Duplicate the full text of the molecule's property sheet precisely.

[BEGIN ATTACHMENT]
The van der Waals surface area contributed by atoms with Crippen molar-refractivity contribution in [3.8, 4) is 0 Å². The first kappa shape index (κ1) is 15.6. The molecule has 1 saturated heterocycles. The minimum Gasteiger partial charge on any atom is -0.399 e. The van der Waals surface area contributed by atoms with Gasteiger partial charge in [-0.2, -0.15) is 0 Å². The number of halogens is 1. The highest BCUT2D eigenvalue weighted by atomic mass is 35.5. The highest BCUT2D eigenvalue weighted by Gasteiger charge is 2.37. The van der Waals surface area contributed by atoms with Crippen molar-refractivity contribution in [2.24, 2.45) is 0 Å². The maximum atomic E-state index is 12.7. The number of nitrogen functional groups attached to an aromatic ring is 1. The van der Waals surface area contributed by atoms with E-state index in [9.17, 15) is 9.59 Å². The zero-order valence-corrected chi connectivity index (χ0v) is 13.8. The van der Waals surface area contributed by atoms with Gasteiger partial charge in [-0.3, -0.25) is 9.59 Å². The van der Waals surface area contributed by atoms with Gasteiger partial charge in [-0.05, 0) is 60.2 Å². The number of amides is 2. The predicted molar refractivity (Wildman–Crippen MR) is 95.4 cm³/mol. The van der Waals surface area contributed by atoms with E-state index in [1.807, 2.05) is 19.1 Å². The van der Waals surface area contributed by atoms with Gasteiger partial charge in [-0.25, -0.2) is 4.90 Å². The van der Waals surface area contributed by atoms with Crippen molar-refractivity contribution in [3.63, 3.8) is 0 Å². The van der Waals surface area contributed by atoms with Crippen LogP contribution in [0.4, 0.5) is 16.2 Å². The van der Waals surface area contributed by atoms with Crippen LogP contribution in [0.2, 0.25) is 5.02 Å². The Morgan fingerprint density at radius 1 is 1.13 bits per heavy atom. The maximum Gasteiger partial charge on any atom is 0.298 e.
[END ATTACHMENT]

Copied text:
The van der Waals surface area contributed by atoms with Crippen molar-refractivity contribution in [3.8, 4) is 0 Å². The first kappa shape index (κ1) is 15.6. The molecule has 1 saturated heterocycles. The minimum Gasteiger partial charge on any atom is -0.399 e. The van der Waals surface area contributed by atoms with Gasteiger partial charge in [-0.2, -0.15) is 0 Å². The number of halogens is 1. The highest BCUT2D eigenvalue weighted by atomic mass is 35.5. The highest BCUT2D eigenvalue weighted by Gasteiger charge is 2.37. The van der Waals surface area contributed by atoms with Crippen molar-refractivity contribution in [2.24, 2.45) is 0 Å². The maximum atomic E-state index is 12.7. The number of nitrogen functional groups attached to an aromatic ring is 1. The van der Waals surface area contributed by atoms with E-state index in [9.17, 15) is 9.59 Å². The zero-order valence-corrected chi connectivity index (χ0v) is 13.8. The van der Waals surface area contributed by atoms with Gasteiger partial charge in [-0.3, -0.25) is 9.59 Å². The van der Waals surface area contributed by atoms with Gasteiger partial charge in [-0.05, 0) is 60.2 Å². The number of amides is 2. The predicted molar refractivity (Wildman–Crippen MR) is 95.4 cm³/mol. The van der Waals surface area contributed by atoms with E-state index in [1.807, 2.05) is 19.1 Å². The van der Waals surface area contributed by atoms with Gasteiger partial charge in [-0.25, -0.2) is 4.90 Å². The van der Waals surface area contributed by atoms with Crippen molar-refractivity contribution in [3.63, 3.8) is 0 Å². The van der Waals surface area contributed by atoms with Crippen LogP contribution in [0.4, 0.5) is 16.2 Å². The van der Waals surface area contributed by atoms with Crippen LogP contribution in [0.2, 0.25) is 5.02 Å². The Morgan fingerprint density at radius 1 is 1.13 bits per heavy atom. The maximum Gasteiger partial charge on any atom is 0.298 e.